SYDNEY (Reuters) -Australia on Friday reported its first community transmission of the new Omicron coronavirus variant, but authorities held steady on a plan to reopen the economy amid hopes it would prove to be milder than previous strains.
The new case, a school student from Sydney, was the first confirmed Omicron infection of a person who had not travelled overseas, a sign the variant was now in the community, authorities in New South Wales state said.
“Transmission is always a concern but we again need to keep it in perspective,” NSW Health Minister Brad Hazzard told reporters, explaining why Australia’s most populous state was not reversing its staged reopening from strict lockdowns imposed in July due to the Delta variant.
“Worldwide there is no clarity around whether this particular variant is going to cause us anywhere near the problems that the earlier variants caused us.”
Australia now has nine confirmed cases of the Omicron variant, eight in NSW, where a third of the country’s 25 million people live. Although some states have tightened domestic border controls, the federal government is hoping to avoid a return to stop-start lockdowns.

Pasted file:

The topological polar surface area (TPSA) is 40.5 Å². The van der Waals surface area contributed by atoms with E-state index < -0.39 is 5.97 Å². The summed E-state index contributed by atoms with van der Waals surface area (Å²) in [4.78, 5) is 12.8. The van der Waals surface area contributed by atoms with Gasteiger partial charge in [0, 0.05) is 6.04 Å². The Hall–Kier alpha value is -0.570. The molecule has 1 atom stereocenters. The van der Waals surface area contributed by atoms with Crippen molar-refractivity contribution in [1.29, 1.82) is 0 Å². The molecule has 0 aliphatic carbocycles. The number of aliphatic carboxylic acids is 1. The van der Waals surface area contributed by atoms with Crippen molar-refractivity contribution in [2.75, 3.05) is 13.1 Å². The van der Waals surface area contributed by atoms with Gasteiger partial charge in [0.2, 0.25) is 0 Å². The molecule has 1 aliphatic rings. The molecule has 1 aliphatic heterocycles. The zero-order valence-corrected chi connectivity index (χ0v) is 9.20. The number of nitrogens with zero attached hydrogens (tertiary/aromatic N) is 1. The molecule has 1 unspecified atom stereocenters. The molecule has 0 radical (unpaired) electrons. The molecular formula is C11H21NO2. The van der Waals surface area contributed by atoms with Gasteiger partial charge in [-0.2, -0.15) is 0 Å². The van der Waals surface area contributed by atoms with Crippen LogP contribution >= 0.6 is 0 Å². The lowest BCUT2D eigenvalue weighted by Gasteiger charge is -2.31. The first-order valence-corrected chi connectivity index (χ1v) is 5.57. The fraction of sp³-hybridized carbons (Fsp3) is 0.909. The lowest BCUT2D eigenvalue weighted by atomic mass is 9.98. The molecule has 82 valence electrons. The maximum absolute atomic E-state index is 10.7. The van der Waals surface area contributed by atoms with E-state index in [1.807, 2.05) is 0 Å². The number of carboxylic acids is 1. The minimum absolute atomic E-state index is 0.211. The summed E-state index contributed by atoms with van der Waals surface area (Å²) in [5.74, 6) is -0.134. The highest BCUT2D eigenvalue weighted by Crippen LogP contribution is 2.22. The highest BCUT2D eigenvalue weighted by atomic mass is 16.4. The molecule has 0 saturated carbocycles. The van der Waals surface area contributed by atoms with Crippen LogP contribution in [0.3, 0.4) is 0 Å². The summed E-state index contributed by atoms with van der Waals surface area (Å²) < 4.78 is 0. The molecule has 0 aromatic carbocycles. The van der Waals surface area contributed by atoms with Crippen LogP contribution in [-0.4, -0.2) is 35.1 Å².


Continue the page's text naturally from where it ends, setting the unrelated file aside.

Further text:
Even so, it has postponed by two weeks a plan to let foreign students and skilled migrants into the country, and Australians returning from southern Africa must complete two weeks of hotel quarantine.
Asked if the federal government would stop targeting arrivals from southern Africa, now that the new variant was no longer limited to people who had been there, Federal Health Minister Greg Hunt said “we will continue to review the medical advice, but we follow it because it has kept Australia safe.”
Chief Medical Officer Paul Kelly, the government’s top health adviser, said Australia would not recommend bringing forward vaccine booster shots, as other countries have done, as there was “no evidence” this would improve protection against Omicron.
Australia’s aggressive COVID-19 response has helped it avoid the high numbers of COVID-19 deaths recorded in many other countries, with about 212,000 cases and 2,000 deaths.
The country’s remote Northern Territory, which is home to most of its indigenous population, recorded its first COVID-19 death, an indigenous woman in her 70s.
(Reporting by Byron Kaye; Editing by Sam Holmes and Stephen Coates)